First Grade Recognizes letter names in isolation, but still cannot “get” letter-sound correspondences Has memorized some sight words, but unable to apply decoding skills Attempts to sound out words but cannot blend sounds Guesses randomly at unknown words or relies on pictures Uses first letter decoding skills Comprehension texts read aloud – but reluctant to read independently Fluency very poor – reading is belabored and slow with frequent errors Writing is immature; invented spelling resembles that of a Kindergartener’s
Second - Third Grade Inability to “keep up” is more noticeable Poor decoding skills; fluency is poor and not grade appropriate Has memorized lots of words but cannot decode unknown ones Signs of frustration and avoidance of independent reading more apparent Comprehension and vocabulary knowledge starting to skip – even when being read to Writing lacks appropriate elaboration, contains many spelling and conventions errors, and vocabulary knowledge and usage is poor
Intermediate Grades Decoding and fluency poor: students tend to hide when having to read aloud and/or make numerous errors – sometimes unknown to the student Comprehension is to some degree compensated for – but is superficial at best; student demonstrates difficulty remembering and articulating major text ideas Writing is constrained and often brief and undeveloped; little evidence of elaboration or interest in writing Rarely reads independently; selects “easy” books or expository books for pictures more than for content
Middle and High School Grades Does not complete text-book assignments or needs a great deal of time and support Rarely reads and does not write well Still showing difficulty with decoding and fluency – miscalls a lot of words when reading aloud Comprehension and interpretation of text is superficial and often wrong Behavior manifestations of frustration and embarrassment Vocabulary repertoire is poor and resembles that of an elementary grade student Little knowledge of authors and genre
Other Characteristics of Struggling Readers in Middle and High School: They sometimes have not mastered basic knowledge and strategies required for decoding unfamiliar words They are almost always less fluent readers—their sight word vocabularies many thousands of words smaller than average readers Usually know the meanings of fewer words Usually have less conceptual/factual knowledge Are almost always less skilled in using strategies to enhance comprehension or repair it when it breaks down Will typically not enjoy reading or choose to read for pleasure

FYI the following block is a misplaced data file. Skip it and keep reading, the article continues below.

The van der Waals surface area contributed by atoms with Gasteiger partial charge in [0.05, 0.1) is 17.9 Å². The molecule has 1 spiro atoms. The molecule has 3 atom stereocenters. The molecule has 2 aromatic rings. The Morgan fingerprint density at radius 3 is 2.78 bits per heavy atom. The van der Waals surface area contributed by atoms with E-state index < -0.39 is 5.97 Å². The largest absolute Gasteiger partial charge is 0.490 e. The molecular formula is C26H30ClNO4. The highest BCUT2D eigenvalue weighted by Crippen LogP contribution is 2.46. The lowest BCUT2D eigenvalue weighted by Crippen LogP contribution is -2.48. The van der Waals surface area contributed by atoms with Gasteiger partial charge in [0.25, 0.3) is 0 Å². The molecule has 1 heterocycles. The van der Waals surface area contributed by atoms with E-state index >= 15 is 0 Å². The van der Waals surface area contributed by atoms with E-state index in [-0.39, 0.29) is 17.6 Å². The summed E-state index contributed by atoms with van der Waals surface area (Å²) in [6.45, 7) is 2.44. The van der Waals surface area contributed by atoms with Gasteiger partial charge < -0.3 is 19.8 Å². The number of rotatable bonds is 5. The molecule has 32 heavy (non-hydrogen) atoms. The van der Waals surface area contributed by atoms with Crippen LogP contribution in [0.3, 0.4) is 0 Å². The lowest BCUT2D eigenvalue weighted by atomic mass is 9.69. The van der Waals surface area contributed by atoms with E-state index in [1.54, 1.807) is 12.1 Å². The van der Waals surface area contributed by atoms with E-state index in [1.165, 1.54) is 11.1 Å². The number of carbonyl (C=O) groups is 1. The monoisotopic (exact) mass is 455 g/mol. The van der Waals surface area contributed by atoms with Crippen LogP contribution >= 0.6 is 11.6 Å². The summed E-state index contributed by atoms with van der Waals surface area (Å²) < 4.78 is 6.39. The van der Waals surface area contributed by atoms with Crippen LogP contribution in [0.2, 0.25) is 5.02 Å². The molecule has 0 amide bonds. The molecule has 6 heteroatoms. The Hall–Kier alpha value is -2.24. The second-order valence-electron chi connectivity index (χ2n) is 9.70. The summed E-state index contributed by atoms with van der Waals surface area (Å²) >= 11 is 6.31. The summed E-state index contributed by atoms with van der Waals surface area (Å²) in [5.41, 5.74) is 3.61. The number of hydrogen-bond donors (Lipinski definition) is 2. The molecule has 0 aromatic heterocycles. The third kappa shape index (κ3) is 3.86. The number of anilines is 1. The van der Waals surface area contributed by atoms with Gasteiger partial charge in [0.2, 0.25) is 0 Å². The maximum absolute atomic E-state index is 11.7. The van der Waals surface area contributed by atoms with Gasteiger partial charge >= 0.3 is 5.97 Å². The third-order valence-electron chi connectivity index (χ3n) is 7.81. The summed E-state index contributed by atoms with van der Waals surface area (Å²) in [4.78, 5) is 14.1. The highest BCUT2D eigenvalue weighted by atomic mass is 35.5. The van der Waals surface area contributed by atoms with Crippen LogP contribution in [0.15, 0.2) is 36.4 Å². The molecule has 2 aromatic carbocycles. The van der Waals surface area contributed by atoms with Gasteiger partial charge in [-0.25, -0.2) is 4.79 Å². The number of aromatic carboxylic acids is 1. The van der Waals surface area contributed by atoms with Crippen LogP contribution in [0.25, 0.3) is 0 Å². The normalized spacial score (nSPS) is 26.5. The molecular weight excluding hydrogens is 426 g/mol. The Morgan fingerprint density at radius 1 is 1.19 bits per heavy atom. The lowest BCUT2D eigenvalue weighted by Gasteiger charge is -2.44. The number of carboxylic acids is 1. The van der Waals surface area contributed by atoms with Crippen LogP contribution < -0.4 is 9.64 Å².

The Fourth Grade Slump Some students, especially those from socioeconomic disadvantage, may read adequately from kindergarten to third-grade but suddenly begin to struggle when they reach fourth-grade. This phenomenon has been referred to as the “fourth-grade slump.” In fourth-grade, texts become more complex and abstract and contain language and concepts that are more challenging. In subsequent grades, as texts become more and more difficult and supply less and less contextual support
Causes of the Fourth Grade Slump Lack of fluency and automaticity which tends to result, ultimately, in children’s reading less and avoiding more difficult materials Vocabulary words in text shift from high frequency to less common words. Too many difficult words and technical terms in content area texts negatively effect comprehension. Many upper-elementary grade teachers do not have, “substantial knowledge of how to teach reading,” (Grosso de Leon, 2002, p. 1).
“At the secondary level, the responsibility for teaching reading and writing often seems to belong to no one in particular.”
In a typical high-poverty urban school, approximately half of incoming ninth-grade students read at a sixth-or seventh-grade level or below.
How Can We Close the Reading Gap for Middle and High School Students?
Interventions – Tips For Teachers Make sure you scaffold Vary reading levels Differentiate instruction Explicitly teach reading strategies Provide students with reading choices
Fluency Interventions Partner Reading Fluency Word Cards Word Folder And the answer is… Repeated Reading Readers Theater
Decoding Interventions - Strategies Chunking Word Patterns Analogy Sight Words
Decoding Interventions - Activities Jumping Syllables The Name Game “Riming” Race Mother May I?
Comprehension Interventions Story Mapping Text Mapping Chunking The Text Answering the 7 “W’s” Word Study Boggle Tic-Tac-Toe Reciprocal teaching Questioning the Author Think-alouds QAR’s (question answer response)